With the death toll from the coronavirus now surpassing 2,230, and nearly 900 new cases of infection in China as of yesterday, businesses are reeling, and one of the worst-hit aside from the global tourism industry may end up being the auto industry.
On Thursday, Reuters reported a 92 percent plunge (based on annual numbers) of passenger car retail sales in China in the first half of February.
Based on the first 16 days of the month, China had registered 4,909 passenger vehicle sales, compared to nearly 60,000 in the same period last year, based on Chinese official data.
It’s hard to sell cars when dealerships are largely closed in Hubei province, the origin of the viral outbreak and China’s industrial heartland, and many factories have been shut down entirely. On Friday, plants were ordered to delay restarts in certain areas near coronavirus outbreaks.
Beyond that, the problems compound, with major shortages and supply-chain disruptions for plants that are attempting to restart production. Nor is it just in Hubei, either. The disruptions have had a major ripple effect.
Toyota is gradually restarting production at all of its vehicle assembly plants in China. Partial production at some plants re-started this week, and by next week all plants should have resumed at least partial operations. Related: BHP Takes The Crown As World’s Top Copper Miner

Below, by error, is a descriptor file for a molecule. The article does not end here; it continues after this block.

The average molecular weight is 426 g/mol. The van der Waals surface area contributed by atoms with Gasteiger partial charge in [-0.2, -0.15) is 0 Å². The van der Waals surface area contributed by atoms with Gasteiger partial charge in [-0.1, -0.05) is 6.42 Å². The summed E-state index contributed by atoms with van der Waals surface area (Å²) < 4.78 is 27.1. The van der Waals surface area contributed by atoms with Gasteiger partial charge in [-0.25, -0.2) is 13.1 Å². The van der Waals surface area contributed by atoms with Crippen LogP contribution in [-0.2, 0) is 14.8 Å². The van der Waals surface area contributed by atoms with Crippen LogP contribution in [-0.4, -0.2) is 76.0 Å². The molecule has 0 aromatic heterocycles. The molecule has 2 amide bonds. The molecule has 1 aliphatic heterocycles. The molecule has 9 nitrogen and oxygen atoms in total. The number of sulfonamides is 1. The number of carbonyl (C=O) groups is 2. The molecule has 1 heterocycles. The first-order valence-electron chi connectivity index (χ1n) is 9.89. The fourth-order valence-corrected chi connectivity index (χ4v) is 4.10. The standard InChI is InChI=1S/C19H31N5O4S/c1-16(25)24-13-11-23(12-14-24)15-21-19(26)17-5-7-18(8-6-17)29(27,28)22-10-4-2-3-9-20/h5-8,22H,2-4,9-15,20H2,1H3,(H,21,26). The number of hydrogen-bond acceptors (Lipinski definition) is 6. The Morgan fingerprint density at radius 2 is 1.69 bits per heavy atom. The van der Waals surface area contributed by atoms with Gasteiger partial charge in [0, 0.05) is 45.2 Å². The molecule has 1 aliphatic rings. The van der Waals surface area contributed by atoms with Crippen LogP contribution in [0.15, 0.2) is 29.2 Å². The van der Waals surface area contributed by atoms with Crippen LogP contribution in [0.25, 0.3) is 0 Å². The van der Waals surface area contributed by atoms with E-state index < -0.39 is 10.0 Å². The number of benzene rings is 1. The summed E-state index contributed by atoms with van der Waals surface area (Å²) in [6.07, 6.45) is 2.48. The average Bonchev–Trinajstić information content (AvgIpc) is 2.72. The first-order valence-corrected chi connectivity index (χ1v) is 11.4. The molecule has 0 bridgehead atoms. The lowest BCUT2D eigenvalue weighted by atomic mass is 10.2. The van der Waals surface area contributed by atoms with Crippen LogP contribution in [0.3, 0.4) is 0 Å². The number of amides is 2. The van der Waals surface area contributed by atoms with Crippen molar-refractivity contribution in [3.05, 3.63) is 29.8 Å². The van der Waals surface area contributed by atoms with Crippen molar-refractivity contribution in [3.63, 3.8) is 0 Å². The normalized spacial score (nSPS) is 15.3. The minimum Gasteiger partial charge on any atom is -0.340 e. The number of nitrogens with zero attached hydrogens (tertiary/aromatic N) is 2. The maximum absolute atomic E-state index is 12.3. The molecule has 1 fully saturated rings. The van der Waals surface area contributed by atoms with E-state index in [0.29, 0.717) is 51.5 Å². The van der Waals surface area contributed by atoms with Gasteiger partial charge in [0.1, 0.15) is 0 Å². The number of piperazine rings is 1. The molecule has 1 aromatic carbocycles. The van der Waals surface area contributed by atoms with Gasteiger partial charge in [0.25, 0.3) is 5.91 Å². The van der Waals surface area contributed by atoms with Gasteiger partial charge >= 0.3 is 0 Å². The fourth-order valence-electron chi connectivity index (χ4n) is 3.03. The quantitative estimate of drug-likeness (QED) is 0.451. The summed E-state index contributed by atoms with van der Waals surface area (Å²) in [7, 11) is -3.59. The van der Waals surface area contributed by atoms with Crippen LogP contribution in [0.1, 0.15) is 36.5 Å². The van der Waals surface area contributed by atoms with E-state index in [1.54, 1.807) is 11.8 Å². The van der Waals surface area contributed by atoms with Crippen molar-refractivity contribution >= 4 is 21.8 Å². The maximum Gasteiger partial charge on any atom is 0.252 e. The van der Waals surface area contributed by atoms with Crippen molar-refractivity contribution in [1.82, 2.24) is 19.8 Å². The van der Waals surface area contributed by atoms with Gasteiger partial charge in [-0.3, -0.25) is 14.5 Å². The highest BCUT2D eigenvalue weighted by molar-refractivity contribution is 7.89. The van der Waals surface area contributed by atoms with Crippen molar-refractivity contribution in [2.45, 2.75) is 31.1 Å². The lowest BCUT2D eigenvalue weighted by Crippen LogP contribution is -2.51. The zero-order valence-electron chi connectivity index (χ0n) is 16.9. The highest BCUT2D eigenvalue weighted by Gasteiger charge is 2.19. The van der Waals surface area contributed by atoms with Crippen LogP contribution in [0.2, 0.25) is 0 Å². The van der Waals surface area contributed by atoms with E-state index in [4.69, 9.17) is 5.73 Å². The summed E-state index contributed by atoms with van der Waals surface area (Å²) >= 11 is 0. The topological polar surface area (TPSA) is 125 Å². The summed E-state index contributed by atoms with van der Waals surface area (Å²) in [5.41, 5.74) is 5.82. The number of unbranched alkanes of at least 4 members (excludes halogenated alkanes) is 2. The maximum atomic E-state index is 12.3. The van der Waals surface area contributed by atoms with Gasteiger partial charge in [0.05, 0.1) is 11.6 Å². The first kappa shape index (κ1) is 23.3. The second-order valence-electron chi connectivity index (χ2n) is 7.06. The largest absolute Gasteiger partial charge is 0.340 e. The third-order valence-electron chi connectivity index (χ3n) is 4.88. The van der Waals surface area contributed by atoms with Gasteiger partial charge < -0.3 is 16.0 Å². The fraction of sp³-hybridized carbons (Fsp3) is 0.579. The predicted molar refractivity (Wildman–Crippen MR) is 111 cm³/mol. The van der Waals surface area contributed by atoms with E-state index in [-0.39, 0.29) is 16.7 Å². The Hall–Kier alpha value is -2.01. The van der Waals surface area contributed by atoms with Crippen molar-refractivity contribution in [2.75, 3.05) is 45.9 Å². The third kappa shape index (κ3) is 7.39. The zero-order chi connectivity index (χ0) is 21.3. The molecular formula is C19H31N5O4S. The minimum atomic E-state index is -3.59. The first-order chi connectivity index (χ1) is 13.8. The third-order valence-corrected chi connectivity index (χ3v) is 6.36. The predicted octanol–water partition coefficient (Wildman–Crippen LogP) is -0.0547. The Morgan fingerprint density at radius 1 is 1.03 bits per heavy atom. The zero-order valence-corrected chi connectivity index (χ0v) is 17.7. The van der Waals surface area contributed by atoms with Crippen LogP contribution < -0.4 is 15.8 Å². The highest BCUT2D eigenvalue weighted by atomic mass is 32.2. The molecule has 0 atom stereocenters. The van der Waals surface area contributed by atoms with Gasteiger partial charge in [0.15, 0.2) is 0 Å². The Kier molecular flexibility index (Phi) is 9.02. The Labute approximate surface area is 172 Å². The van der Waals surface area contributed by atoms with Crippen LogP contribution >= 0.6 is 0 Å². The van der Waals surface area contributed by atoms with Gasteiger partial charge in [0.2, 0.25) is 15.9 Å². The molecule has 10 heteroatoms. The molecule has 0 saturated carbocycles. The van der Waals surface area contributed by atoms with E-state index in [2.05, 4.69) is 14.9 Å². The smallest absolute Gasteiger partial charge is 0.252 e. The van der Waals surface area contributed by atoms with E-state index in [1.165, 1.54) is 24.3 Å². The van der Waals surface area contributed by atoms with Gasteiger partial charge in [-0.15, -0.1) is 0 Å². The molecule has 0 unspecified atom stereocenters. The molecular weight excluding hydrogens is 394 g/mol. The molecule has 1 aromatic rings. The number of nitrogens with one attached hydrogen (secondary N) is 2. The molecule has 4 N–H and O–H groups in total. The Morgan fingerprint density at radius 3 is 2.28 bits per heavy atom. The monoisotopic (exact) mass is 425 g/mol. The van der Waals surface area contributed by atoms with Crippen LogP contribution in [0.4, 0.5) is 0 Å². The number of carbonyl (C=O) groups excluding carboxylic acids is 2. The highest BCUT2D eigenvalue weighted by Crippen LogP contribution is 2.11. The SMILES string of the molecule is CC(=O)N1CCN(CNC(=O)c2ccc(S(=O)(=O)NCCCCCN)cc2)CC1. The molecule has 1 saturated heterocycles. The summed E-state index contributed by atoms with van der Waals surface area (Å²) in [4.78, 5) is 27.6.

Nissan’s plants in four areas will remain closed, with no date set for reopening at this time. Honda has so far said its operations in Wuhan (where the outbreak started) will remain shuttered until March 11th.
Daimler has relaunched in Beijing, but warns about major supply chain issues, while GM and Fiat Chrysler have also resumed operations.
Even if the coronavirus is contained by April, the Chinese auto market is set to see a 10 percent loss of sales for H1 2020, China’s Association of Automobile Manufacturers (CAAM) told Reuters last week.
Ford and GM, in particular, were already faring poorly in China prior to the coronavirus outbreak.
GM’s 2019 sales fell over 15 percent, while Ford and its China JVs shed over 26 percent in sales last year, with a $771-million operating loss in China.
East Lansing, Michigan-based Anderson Economic Group told the Detroit Free Press that GM, Volkswagen, Honda, Tesla and Hyundai-Kia were the automakers expected to be most affected by the coronavirus outbreak in China. But the biggest impact was expected to be on GM, which sells more cars in China than it does in the United States. Related: Iran's Space Program Hits Another Snag
"GM's workforce production and earnings in China will be negatively affected," Anderson Economic Group CEO Patrick Anderson told the Free Press. "GM is trying hard under difficult circumstances. However, even GM cannot avoid entirely the fallout from this epidemic."
The only upside for the industry in this story is for the EV sector, considering the potential for Beijing to extend subsidies for purchases beyond 2020 in order to breathe new life into sales, according to Bloomberg, citing “people familiar with the matter”. Talks to that end are still only preliminary.
By Michael Kern for Oilprice.com
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